the term ‘form follows function’ is greatly challenged in the design of commercial buildings in modern cities as the function of its tenants becomes generic. ‘h queen’s’ gallery center in hong kong designed by CL3 is unique in breaking this taboo by thinking of its occupant early on — situated in the historic city center, this 700 square meter site is divided into art galleries and restaurants. the provision of terraces for the restaurants results in the sculptural form of the building.
photo by nirut benjabanpot unless stated otherwise
CL3’s project is a commercial building that combines two distinct components — art galleries and F&B — to form a unique lifestyle building. 125 meters tall, the building is clad with low-E-e glass achieving leed gold status. the exterior is triple glazed with zero UV penetration.
the main problem in loading large artworks into the building is solved by mounting a crane on the roof. artworks are hoisted from the street through a 3-meter x 4.5-meter openable curtain wall panel directly into the building, capable of lifting a weight up to 1.25 ton. the building’s openable façade allows passive energy use and flexibility for tenants who want natural ventilation.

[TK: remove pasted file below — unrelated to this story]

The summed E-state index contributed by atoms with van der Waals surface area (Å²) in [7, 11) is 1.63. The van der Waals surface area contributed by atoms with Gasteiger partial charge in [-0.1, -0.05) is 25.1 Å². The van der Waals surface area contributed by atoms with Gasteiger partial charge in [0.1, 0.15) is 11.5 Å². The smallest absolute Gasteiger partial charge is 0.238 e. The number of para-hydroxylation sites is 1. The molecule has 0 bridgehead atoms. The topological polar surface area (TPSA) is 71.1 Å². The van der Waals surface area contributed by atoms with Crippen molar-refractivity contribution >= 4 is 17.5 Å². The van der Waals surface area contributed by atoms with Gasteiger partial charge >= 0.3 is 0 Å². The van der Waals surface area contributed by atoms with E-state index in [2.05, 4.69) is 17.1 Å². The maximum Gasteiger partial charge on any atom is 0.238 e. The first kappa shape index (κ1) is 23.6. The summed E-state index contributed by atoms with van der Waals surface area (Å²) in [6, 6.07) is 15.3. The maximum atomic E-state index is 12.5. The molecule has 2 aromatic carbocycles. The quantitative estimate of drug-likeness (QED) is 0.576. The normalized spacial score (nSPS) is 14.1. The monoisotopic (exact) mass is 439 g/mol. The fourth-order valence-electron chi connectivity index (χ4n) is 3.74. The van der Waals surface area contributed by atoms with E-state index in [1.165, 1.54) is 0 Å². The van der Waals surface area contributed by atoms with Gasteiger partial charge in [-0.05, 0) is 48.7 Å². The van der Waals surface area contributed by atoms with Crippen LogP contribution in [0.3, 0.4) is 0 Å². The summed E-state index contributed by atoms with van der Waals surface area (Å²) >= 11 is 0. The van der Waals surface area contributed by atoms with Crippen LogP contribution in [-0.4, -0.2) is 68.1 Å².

photo by henderson real estate agency limited
name: h queen’s
architects: cl3 architects limited
completion: 11 september 2017
client: henderson real estate agency limited
gross floor area: 6,921 sqm
site area: 461 sqm
photography: nirut benjabanpot
designboom has received this project from our ‘DIY submissions‘ feature, where we welcome our readers to submit their own work for publication. see more project submissions from our readers here.
edited by: maria erman | designboom
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